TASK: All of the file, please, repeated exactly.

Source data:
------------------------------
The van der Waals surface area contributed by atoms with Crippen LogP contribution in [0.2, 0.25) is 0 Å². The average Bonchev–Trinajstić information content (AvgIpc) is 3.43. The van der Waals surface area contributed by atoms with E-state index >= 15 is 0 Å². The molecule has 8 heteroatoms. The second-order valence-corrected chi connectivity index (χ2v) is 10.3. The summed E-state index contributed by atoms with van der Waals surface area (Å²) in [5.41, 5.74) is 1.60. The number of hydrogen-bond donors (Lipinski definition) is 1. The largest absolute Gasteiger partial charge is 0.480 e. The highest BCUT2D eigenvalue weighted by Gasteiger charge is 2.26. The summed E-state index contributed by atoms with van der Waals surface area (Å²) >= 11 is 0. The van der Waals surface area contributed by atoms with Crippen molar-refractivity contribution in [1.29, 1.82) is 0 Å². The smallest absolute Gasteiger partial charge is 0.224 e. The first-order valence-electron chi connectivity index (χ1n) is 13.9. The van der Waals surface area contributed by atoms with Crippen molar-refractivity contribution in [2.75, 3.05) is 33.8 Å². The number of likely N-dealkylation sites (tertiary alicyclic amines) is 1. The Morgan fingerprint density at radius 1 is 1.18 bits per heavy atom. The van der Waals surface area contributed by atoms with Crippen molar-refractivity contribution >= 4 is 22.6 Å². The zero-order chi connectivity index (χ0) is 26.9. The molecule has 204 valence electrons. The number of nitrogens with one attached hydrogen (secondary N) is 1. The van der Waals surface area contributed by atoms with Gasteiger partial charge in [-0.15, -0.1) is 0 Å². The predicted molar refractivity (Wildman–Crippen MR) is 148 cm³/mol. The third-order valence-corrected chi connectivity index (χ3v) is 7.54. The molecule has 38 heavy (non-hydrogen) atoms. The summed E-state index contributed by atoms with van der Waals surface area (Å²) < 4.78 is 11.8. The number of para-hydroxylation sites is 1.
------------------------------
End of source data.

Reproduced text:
The van der Waals surface area contributed by atoms with Crippen LogP contribution in [0.2, 0.25) is 0 Å². The average Bonchev–Trinajstić information content (AvgIpc) is 3.43. The van der Waals surface area contributed by atoms with E-state index >= 15 is 0 Å². The molecule has 8 heteroatoms. The second-order valence-corrected chi connectivity index (χ2v) is 10.3. The summed E-state index contributed by atoms with van der Waals surface area (Å²) in [5.41, 5.74) is 1.60. The number of hydrogen-bond donors (Lipinski definition) is 1. The largest absolute Gasteiger partial charge is 0.480 e. The highest BCUT2D eigenvalue weighted by Gasteiger charge is 2.26. The summed E-state index contributed by atoms with van der Waals surface area (Å²) >= 11 is 0. The van der Waals surface area contributed by atoms with Crippen molar-refractivity contribution in [1.29, 1.82) is 0 Å². The smallest absolute Gasteiger partial charge is 0.224 e. The first-order valence-electron chi connectivity index (χ1n) is 13.9. The van der Waals surface area contributed by atoms with Crippen molar-refractivity contribution in [2.75, 3.05) is 33.8 Å². The number of likely N-dealkylation sites (tertiary alicyclic amines) is 1. The Morgan fingerprint density at radius 1 is 1.18 bits per heavy atom. The van der Waals surface area contributed by atoms with Crippen molar-refractivity contribution >= 4 is 22.6 Å². The zero-order chi connectivity index (χ0) is 26.9. The molecule has 204 valence electrons. The number of nitrogens with one attached hydrogen (secondary N) is 1. The van der Waals surface area contributed by atoms with Gasteiger partial charge in [-0.15, -0.1) is 0 Å². The predicted molar refractivity (Wildman–Crippen MR) is 148 cm³/mol. The third-order valence-corrected chi connectivity index (χ3v) is 7.54. The molecule has 38 heavy (non-hydrogen) atoms. The summed E-state index contributed by atoms with van der Waals surface area (Å²) < 4.78 is 11.8. The number of para-hydroxylation sites is 1.